But one of the awards isn't a put down to the person its named after. It's named after Liberal Blogger Matthew Yglesias, and it's for writers, politicians, columnists or pundits who actually criticize their own side, make enemies among political allies, and generally risk something for the sake of saying what they believe.
So the following is an example from Yglesias himself showing just why the award is named after him. It's a piece on Markos Moulitsas’ new book: American Taliban: How War, Sex, Sin, and Power Bind Jihadists and the Radical Right.
All I can say is wow, and well done, Matthew:
I previously expressed hope that Markos Moulitsas’ American Taliban: How War, Sex, Sin, and Power Bind Jihadists and the Radical Right would be better than the publicity material suggested. Jamelle Bouie read it for The American Prospect and reports back that it isn’t. Kevin Drum, meanwhile, notes the contrast between this kind of scathing review on a very mainstream liberal magazine and the reception of Liberal Fascism on the right.
I tend to think that this is one of the areas where progressives aren’t just doing the right thing, but have a smarter tactical approach to politics. There are scenarios in which tagging your political opponents with smears can be effective, but I don’t see any evidence that the particular apocalyptic “my enemies are totalitarian madmen” strain of Birch/Beck/Goldberg conservatism has helped anyone win any elections. This should be differentiated from the occasional lapse into rhetorical excess that everyone does now and again. I’m talking specifically about the kind of sustained effort to seriously persuade people that Elana Kagan favors sharia or Dwight Eisenhower is a Communist that you see among loons of all stripes but that seems to be granted more respectability on the right.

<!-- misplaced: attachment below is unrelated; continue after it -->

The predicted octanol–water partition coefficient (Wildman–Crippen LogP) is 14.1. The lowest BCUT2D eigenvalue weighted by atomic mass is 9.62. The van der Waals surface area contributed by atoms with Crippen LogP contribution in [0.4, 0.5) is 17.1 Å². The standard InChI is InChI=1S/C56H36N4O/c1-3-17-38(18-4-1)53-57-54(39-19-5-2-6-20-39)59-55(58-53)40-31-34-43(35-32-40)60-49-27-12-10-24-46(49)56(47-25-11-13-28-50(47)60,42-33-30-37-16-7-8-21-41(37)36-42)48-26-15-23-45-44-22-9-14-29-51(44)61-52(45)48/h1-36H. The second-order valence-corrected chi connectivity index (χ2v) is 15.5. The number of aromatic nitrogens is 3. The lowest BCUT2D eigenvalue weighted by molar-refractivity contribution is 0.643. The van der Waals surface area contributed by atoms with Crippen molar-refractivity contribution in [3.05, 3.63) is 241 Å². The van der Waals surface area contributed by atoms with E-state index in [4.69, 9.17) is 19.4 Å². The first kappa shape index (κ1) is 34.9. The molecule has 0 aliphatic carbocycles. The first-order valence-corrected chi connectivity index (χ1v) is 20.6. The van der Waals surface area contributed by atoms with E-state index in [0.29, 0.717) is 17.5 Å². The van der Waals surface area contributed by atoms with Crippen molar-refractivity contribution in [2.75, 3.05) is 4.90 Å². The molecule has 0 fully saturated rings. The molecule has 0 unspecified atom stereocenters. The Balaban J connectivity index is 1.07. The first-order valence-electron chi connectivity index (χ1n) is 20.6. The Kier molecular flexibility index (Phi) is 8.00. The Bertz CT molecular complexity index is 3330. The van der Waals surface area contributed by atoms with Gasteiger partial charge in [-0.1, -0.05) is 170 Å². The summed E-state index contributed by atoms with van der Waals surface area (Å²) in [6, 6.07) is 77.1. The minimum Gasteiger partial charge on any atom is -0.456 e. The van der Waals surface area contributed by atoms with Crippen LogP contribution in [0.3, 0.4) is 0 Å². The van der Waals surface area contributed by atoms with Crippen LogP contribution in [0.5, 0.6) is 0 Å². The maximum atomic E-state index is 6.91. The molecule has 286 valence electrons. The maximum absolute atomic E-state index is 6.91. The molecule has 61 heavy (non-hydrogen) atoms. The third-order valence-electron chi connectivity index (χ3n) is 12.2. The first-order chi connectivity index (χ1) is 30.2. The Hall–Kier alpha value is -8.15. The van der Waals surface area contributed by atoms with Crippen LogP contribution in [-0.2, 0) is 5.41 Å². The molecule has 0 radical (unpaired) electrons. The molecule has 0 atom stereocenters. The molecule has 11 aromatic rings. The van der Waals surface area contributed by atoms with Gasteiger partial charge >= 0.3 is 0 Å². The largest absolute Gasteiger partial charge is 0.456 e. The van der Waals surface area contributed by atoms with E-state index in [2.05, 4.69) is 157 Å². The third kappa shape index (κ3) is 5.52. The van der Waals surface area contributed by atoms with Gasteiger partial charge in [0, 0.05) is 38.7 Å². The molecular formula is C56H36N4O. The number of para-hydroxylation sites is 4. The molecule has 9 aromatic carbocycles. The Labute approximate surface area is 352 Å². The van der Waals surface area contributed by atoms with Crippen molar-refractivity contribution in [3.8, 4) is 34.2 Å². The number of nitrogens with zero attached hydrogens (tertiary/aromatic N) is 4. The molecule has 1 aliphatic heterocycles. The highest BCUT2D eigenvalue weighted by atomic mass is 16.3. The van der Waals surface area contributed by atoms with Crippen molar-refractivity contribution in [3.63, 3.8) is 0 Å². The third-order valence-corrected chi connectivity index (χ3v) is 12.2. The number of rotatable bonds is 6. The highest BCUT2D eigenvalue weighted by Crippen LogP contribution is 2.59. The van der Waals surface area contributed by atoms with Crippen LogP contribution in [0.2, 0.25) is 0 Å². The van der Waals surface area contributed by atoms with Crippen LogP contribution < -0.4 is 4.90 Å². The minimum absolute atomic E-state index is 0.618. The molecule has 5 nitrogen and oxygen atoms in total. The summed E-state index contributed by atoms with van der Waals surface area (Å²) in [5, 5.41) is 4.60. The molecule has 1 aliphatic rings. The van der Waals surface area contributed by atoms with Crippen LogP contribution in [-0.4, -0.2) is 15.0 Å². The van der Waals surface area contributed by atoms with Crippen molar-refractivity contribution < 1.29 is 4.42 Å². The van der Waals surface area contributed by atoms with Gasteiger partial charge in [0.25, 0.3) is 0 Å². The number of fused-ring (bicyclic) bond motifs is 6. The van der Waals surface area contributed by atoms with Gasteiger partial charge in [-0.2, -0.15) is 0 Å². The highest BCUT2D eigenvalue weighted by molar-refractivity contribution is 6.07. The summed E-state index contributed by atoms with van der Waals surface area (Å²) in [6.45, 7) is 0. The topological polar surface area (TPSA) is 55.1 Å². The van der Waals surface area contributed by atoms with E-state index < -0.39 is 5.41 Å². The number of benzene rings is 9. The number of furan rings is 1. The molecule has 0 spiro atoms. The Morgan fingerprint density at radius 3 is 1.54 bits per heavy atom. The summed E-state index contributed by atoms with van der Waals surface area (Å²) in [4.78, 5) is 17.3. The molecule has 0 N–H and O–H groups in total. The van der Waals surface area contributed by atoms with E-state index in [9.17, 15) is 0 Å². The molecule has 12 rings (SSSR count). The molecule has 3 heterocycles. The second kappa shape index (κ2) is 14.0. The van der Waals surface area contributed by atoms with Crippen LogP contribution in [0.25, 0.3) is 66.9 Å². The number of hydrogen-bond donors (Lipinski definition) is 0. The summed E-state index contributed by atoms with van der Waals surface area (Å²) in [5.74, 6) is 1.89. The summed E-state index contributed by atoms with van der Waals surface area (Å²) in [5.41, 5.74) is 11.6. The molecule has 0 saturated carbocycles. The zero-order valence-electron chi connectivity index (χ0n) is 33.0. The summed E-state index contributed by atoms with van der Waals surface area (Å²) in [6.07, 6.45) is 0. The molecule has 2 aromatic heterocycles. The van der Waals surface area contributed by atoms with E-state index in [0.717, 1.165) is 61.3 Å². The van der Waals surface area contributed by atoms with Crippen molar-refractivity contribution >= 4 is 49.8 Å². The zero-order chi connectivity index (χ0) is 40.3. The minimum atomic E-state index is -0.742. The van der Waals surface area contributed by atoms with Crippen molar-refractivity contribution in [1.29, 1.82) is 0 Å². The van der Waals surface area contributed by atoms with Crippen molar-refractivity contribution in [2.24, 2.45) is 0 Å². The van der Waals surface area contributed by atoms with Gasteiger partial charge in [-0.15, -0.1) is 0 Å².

This stuff doesn’t win votes anyone because, after all, it’s a form of preaching to the choir. Which is fine—the choir needs some sermons. But there’s no real upside in lying to the choir. Political movements need to adapt to the actual situation, and that means having an accurate understanding of your foes. You need to see them as they actually are so that you know the right way to respond. Either underestimating or overestimating their level of viciousness and evil can lead to serious miscalculations. Which is just to say that getting this stuff right is more important than coming up with funny put-downs.
I almost want to call this the Fort McHenry Manifesto. Thank you again, sir.